-Diabetes Australia (https://www.diabetesaustralia.com.au/). Diabetes is a growing epidemic and this is a great source of empowerment for my patients who need more information and guidance, including amazing meal plans.
-Beyond Blue (https://www.beyondblue.org.au/). Mental health issues are also on the rise and it’s important that we make space for this. This is a great resource for people struggling with a mental health issue, but also for people wanting to support somebody.
-THERE ARE SO MANY MORE EXCELLENT WEBSITES! The main tip is, whatever you are trying to research, look to who is the authority or governing body is on that topic (for example if you were doing research about how to help a friend with an Eating Disorder, you would turn to The Butterfly Foundation).
3) Look for resources and references! A credible website should include all the research they used to write that post so that you can verify that what they are saying has been reproduced through extensive research (see below / every Hot on Health article!).
5) Use the correct terminology when searching, if you know it. You’re going to get evidence-based information typing in words like, ‘chlamydia’ rather than ‘help it hurts when I pee!’ which is more likely to send you to a forum or blog-post.
As previously stated I would strongly advocate for not looking up your symptoms online. If you do though just ensure that whatever information you find online you use as a way to get to the doctor. Confirm what you’ve found with your doctor, nurse or relevant healthcare worker and be open to their expertise and the option for debate. No website is going to replace person-centred care from a healthcare professional but it can be a good source of information, start of a conversation or something used in collaboration with seeing your doctor.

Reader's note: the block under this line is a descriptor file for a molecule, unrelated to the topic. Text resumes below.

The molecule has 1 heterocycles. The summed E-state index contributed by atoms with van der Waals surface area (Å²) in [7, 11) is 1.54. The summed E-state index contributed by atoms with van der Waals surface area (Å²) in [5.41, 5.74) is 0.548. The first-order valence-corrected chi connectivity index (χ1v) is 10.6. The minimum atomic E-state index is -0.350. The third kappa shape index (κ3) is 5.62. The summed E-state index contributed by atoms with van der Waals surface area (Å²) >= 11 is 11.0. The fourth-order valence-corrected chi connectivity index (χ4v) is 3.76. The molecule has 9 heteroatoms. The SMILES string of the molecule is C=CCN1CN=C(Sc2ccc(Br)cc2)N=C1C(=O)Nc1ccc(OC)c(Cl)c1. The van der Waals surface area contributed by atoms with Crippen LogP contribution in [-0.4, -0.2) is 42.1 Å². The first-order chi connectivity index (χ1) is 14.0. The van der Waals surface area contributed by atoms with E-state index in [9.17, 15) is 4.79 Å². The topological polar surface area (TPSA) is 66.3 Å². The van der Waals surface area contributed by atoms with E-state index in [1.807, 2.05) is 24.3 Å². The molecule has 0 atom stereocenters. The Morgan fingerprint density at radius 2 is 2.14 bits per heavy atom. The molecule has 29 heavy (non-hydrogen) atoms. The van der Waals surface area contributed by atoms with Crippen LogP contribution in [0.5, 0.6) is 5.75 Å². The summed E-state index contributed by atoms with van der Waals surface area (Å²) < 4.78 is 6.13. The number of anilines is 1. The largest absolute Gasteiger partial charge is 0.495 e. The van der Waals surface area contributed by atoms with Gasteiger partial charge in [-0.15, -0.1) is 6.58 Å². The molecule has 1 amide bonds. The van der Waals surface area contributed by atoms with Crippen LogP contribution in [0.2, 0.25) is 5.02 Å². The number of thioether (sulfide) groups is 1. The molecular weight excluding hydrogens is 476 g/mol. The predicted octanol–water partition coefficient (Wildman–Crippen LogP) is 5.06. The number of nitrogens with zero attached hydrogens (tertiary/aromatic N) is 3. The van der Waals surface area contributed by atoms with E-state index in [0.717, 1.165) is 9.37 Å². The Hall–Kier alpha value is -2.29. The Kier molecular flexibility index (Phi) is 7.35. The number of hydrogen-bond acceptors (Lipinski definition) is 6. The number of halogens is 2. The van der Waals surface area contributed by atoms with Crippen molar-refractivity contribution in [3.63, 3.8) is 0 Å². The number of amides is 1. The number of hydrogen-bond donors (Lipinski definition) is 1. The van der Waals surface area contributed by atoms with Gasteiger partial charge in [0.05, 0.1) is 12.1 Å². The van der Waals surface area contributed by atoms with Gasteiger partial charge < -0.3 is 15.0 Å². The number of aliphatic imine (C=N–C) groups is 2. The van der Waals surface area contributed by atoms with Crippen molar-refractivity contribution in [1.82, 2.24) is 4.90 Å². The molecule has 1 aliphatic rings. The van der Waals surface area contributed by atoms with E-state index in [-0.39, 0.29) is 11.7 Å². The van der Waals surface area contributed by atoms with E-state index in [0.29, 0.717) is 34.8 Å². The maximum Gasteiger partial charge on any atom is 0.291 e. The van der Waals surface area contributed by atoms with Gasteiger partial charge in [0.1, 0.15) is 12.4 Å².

Remember the Hot on Health motto, especially as you type those symptoms into Google, “There is no healthcare without self-care.”
Resources/ Further Reading:
ACQSHC, 2014, ‘Health Literacy: Taking action to improve safety and quality’, Australian Commission on Quality and Safety in Health Care Health Literacy: Taking action to improve safety and quality, viewed 04 April 2016, <http://www.safetyandquality.gov.au/wp-content/uploads/2014/08/Health-Literacy-Taking-action-to-improve-safety-and-quality.pdf>.
Aubusson, K. 2017, ‘How Googling your health questions just got easier and more reliable’, Sydney Morning Herald, NSW, accessed 25 Feb 2017, < http://www.smh.com.au/national/health/dr-google-makes-australian-house-calls-with-launch-of-new-health-condition-cards-20170131-gu232o.html>.
Buhi, E., Daley, E., Fuhrmann, H. & Smith, S. 2010, ‘An observational study of how young people search for online sexual health information’, Journal of American College Health, vol. 58, no. 2, pp. 101 - 111.
Choo, E., Ranney, M., Chan, T., Trueger, N., Walsh, A., Tegtmeyer, K, McNamara, S., Choi, R. & Carroll, C. 2014, ‘Twitter as a tool for communication and knowledge exchange in academic medicine: A guide for skeptics and novices’, Medical Teacher, vol. 37, no. 5, pp. 411-416.
Cohn, A. & Richters, J. 2012, ‘“My Vagina Makes Funny Noises”: Analysing Online Forums to Assess the Real Sexual Health Concerns of Young People’ International Journal of Sexual Health, vol. 25, no. 2, pp 93- 103.
PHCRIS 2017, ‘Social Media in Primary Health Care’, Primary Health Care Research & Information Service, South Australia, accessed 15 April 2017, < http://www.phcris.org.au/guides/social_media_phc.php>.
Mckee, R. 2013, ‘Ethical issues in using social media for health and health care research’, Health Policy, vol. 110, no. 2, pp. 298 - 301.
Sensis 2016, ‘Sensis Social Media Report 2016’, Sensis, VIC, accessed 15 April 2017, < https://www.sensis.com.au/asset/PDFdirectory/Sensis_Social_Media_Report_2016.PDF>.